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MANA Seven Steps Behind gets 7/10


Mana
Seven Steps Behind
Hyperdub

7/10

On his debut album as Mana, Italian producer Danielle Mana spins electronic tales of mystery and imagination on Seven Steps Behind. Mana previously recorded as Vaghe Stelle, but adopted the new eponymous moniker with his debut EP Creature in 2017. Released on the usually beat-happy label Hyperdub, there are actually few beats in sight here, as Mana eschews the structure of electronic beat-based music to sculpt a more free-flowing narrative that’s untethered from the grid.

The style continues a trend of traditional approach towards telling stories with music, following the template of classical music. In this sense, Mana follows like-minded producers such as Arca and label mate Fatima Al Qadiri in building symphonic tone poems with highly textured electronic sounds. Track Symphony of Regulation explicitly states this ethos in its title. And indeed the sounds tend to mimic orchestral instruments: there are string and brass-like tones that are effective in generating an emotional pull from the music.

Seven Steps Behind is a complex, dense work, which requires your attention to get the most out it. Read: not really background music, but owing to its many layers can be listened to as such if you let it wash over you. Mana’s sense of melody is bold and expressive, and not without some risk taking (also the name of the opening track), occasionally pushing the sounds into some harsher territory.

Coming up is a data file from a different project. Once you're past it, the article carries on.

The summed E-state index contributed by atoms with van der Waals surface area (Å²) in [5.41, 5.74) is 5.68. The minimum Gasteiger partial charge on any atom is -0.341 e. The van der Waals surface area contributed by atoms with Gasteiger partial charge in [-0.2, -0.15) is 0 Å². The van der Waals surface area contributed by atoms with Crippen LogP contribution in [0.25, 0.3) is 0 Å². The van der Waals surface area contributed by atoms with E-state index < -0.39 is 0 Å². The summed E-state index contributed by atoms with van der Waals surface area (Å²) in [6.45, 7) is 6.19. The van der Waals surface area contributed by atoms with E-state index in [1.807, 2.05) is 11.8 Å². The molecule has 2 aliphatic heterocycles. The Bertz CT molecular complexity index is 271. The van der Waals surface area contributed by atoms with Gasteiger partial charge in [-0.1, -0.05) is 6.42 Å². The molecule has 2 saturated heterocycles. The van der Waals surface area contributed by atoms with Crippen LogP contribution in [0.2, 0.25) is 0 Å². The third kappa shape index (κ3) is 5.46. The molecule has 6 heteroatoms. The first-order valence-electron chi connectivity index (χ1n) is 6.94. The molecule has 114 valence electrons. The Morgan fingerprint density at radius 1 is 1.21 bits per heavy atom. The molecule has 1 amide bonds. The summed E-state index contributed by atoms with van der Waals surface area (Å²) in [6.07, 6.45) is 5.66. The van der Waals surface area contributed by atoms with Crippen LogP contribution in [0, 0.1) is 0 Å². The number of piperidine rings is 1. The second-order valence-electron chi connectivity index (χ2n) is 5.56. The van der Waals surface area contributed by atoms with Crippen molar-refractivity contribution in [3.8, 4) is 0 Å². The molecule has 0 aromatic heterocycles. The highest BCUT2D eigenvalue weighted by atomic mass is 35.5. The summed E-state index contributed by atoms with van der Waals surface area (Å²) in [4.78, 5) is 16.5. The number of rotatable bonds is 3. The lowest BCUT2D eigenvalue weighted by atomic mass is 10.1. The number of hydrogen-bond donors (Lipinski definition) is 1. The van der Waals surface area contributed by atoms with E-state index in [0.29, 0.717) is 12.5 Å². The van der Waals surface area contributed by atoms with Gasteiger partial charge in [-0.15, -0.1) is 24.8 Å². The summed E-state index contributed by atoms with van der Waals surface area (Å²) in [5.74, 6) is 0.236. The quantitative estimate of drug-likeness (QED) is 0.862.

Tracks such as Myopia For The Future and Instinction leave plenty of space to hear the melodies and light percussion unfold, and show off Mana’s attention to detail in the sounds, from highly polished and glossy to more rugose and pitted surfaces. There’s a subtle stretching of time as well, with tracks such as A Note On The Limits pushing and pulling the flow to disorientating and dramatic effect.

Voices are featured, such as on single Talking Choking, but when they appear they are invariably heavily treated so that you can only make out the odd word or phrase. Symphony of Regulation also makes use of a choral vocal to create an ethereal feel, and the delightful Solo sees a paper thin vocal bob and weave with a playful melody over some sparse beats.

Many tracks are lightly constructed with a sense of exotica about them, as if emanating from worlds unseen. However, other tracks explore more heady landscapes such as Leverage For Survival, No Body and the title track. There’s an intense kind of melancholy that seeps from some of the tracks, such as Leverage For Survival which sounds as though forces of good and evil are pitted against each other, with evil seeming to triumph on this occasion.

The title track appears last here, and at over nine minutes is certainly a statement piece. A solo brassy guttural skronk starkly grounds the scene to begin, eventually giving way to a warbling, melancholy line that floats above the darkness towards the heavens. Although simply constructed, it’s an affecting track, leaving you somewhat emotionally wrung out at its conclusion.

An album full of imagination, Seven Steps Behind presents a bold new electronic world for exploration. Not all the experiments work or are ear-pleasingly nice, but Mana is not trying for radio-friendly dance hits here either. For the musically intrepid, Seven Steps Behind offers a strange journey to Mana’s sculpture garden of finely-honed electronic sounds.

PAUL DOUGHTY

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